If you’re a health system, you can no longer afford to silo drug management. Effective Pharmacy Benefit Management (PBM) engagement involves integrating the pharmacy resources that are available to the system that will flatten the cost-increase trend line and improve patient outcomes. A truly integrated pharmacy benefits solution gives health systems an advantage over traditional PBM models because they interact with every step in the patient journey—from administering the initial medication reconciliation review, to providing aspects of the benefit, to purchasing, dispensing and providing various types of patient follow-up.
When you consider PBM engagement in your health system, what matters most? The answer to that question will likely vary based on who is addressing the question. From a Human Resource (HR) perspective, HR administrators are most interested in the employee health plan. They have both costs and employee satisfaction to think about. The pharmacy division places value on network access which improves prescription volume and leverages purchasing advantages, while allowing the clinical pharmacists to focus on appropriate, cost-effective care for their patients. The C-Suite at a health system looks at the entire enterprise – where satisfaction, volume and risk management are critical components to enterprise success. Risk management arrangements with the system’s health plan partners rank high on the priority list for hospital leaders. As more health plans build risk relationships with health systems, the ability for system pharmacists to provide services that improve quality and lower costs is a key component in the overall risk relationship. Part of these services should be pharmacy benefit management functions which have traditionally resided in the health plan. It is very common for the PBM business model to be in direct conflict with a health system’s risk strategies, which is why a health system’s pharmacy department must take a leadership role in pharmacy benefits management for their own employees and their risk partners.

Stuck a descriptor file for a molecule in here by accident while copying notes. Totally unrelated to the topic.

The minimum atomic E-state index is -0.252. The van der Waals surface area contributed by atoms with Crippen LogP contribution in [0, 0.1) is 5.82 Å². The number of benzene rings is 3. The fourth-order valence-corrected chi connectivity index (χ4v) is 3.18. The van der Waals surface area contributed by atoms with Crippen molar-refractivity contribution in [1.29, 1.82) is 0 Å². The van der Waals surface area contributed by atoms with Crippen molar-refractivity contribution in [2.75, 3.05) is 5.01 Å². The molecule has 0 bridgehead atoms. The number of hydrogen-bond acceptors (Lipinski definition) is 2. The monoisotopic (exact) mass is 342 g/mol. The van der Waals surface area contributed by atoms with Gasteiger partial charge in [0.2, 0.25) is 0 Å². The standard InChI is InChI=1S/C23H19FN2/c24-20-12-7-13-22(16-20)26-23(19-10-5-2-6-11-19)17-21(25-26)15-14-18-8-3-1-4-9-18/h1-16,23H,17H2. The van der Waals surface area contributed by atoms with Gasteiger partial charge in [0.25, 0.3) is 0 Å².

Before a health system can deploy an integrated risk strategy, they must understand their current PBM relationship. There are three basic PBM scenarios in which a health system may find themselves:
Having a fully integrated PBM does not imply that you will process your own claims and/or negotiate your own network agreements. PBM partner is still needed for operational tasks.
Untapped Resource: Clinical Pharmacy
As a health system, you may have an untapped resource in your clinical pharmacists. Integrating these valuable resources into your PBM strategy has huge advantages:
As a health system, your goal should be to provide a fully-integrated drug management solution that is seamless to patients, provides meaningful cost savings, increases pharmacy revenue and improves patient outcomes.
How do you go about accomplishing this with your existing PBM? Below are a few steps that can be taken to better understand your current environment.
To get started:
Understanding your health system pharmacy strengths and transforming these strengths into an overall integrated model is not impossible. You will need some specialized expertise from inside and outside your system. The integration of pharmacy and medical claims data is crucial to the construction of one coordinated approach that interacts with patients from end to end. With the spotlight on specialty pharmacy and its growing cost, it is time for health systems to transform their PBM strategy into fully integrated systems that move past the traditional, volume-focused approach and deliver true, value-driven solutions. PSG can support health systems in this evolution – from diagnosing the current state, to creating and acting on a strategic roadmap, to measuring your success.
PSG’s Sr. VP and Health Systems Practice Leader, Mike Medel recently hosted a webinar addressing many of the above concepts and recommendations. To view the recording, click here.
Michael can be reached at: [email protected] or at 972-624-7744.